To determine the accuracy of the deep-learning-generated simulations, Ho and her collaborators compared the output of their model to a simpler benchmark model that is commonly used by researchers in the field to produce simulations relatively quickly. They specifically compared the two models in terms of the displacement field, or the difference between the current position and initial position of the particles. The benchmark model took around 15 to 20 minutes to run, and had a fairly large maximum error. The machine learning model, on the other hand, had 10 times less error; Ho now believes that her team could improve upon it even more.

The researchers compared the average power spectra produced by 1,000 simulations of the machine learning and benchmark models to the true power spectrum. They also computed the ratios of the power spectra that were output by the benchmark model and the machine learning model to the true power spectrum, as well as compared the relevant cross-correlation coefficients. The machine learning model beat the benchmark model significantly, as revealed by how much closer it matched the true power spectrum when plotted side-by-side. It also was able to create the power spectrum on a significantly shorter timescale — around 60 million times faster than the usual simulation.

A comparison of the average power spectra output by the machine learning and threshold models to the true power spectrum. The three different colors represent the different amounts of dark matter specified. The machine learning model matches the true spectrum more closely than the benchmark model.
Ho next asked whether the model could extrapolate instead of just interpolate data. As the training model was based on a universe with just one particular amount of dark matter, she tested the machine learning approach by varying the input of the amount of dark matter in the universe and investigating whether the model would still do well. Once again, the machine learning model performed better than the benchmark model on tests with several different amounts of dark matter.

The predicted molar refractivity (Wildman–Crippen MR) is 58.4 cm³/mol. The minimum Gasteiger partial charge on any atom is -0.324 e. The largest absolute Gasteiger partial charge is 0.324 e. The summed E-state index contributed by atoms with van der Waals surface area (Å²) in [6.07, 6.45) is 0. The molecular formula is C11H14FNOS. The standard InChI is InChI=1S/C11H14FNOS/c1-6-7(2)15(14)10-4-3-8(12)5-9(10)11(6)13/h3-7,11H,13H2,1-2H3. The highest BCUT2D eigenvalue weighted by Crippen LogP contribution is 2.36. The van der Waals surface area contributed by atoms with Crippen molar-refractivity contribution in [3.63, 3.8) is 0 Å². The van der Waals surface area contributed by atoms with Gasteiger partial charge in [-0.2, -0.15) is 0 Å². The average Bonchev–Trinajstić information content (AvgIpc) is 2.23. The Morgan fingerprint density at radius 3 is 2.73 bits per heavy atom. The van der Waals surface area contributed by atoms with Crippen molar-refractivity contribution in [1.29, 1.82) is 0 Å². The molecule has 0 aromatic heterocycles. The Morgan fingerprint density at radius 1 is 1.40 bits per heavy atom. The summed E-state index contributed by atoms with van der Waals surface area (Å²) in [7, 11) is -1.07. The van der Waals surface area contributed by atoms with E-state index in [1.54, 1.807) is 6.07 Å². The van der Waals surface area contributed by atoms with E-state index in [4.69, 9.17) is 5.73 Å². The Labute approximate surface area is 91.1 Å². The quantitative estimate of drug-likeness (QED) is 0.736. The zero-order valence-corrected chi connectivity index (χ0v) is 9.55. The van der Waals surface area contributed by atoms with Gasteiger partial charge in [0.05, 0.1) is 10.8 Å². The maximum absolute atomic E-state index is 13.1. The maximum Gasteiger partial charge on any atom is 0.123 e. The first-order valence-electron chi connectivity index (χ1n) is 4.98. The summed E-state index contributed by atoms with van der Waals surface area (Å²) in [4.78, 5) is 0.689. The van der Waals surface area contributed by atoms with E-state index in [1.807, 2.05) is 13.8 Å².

At the end of her talk, Ho noted that her team did not need to overlap the training set with the test set or explicitly use any transfer learning or meta-learning for their machine learning model. She pondered what this meant in grander terms for our understanding of the universe. “Maybe there is overlap in information somewhere between these modeled universes?” said Ho. “Or maybe the universe is fairly simple, so that the generalization and extrapolation by network is relatively easy?” She concluded her presentation with some provocative final questions: what role deep learning will play as an approximate simulator for physical processes, and to what level it will be possible to understand deep learning and how and why it extrapolates information. Ultimately, Ho hopes to use machine learning to further scientific knowledge about the physics of the cosmos.

  Jillian Kunze is the associate editor of SIAM News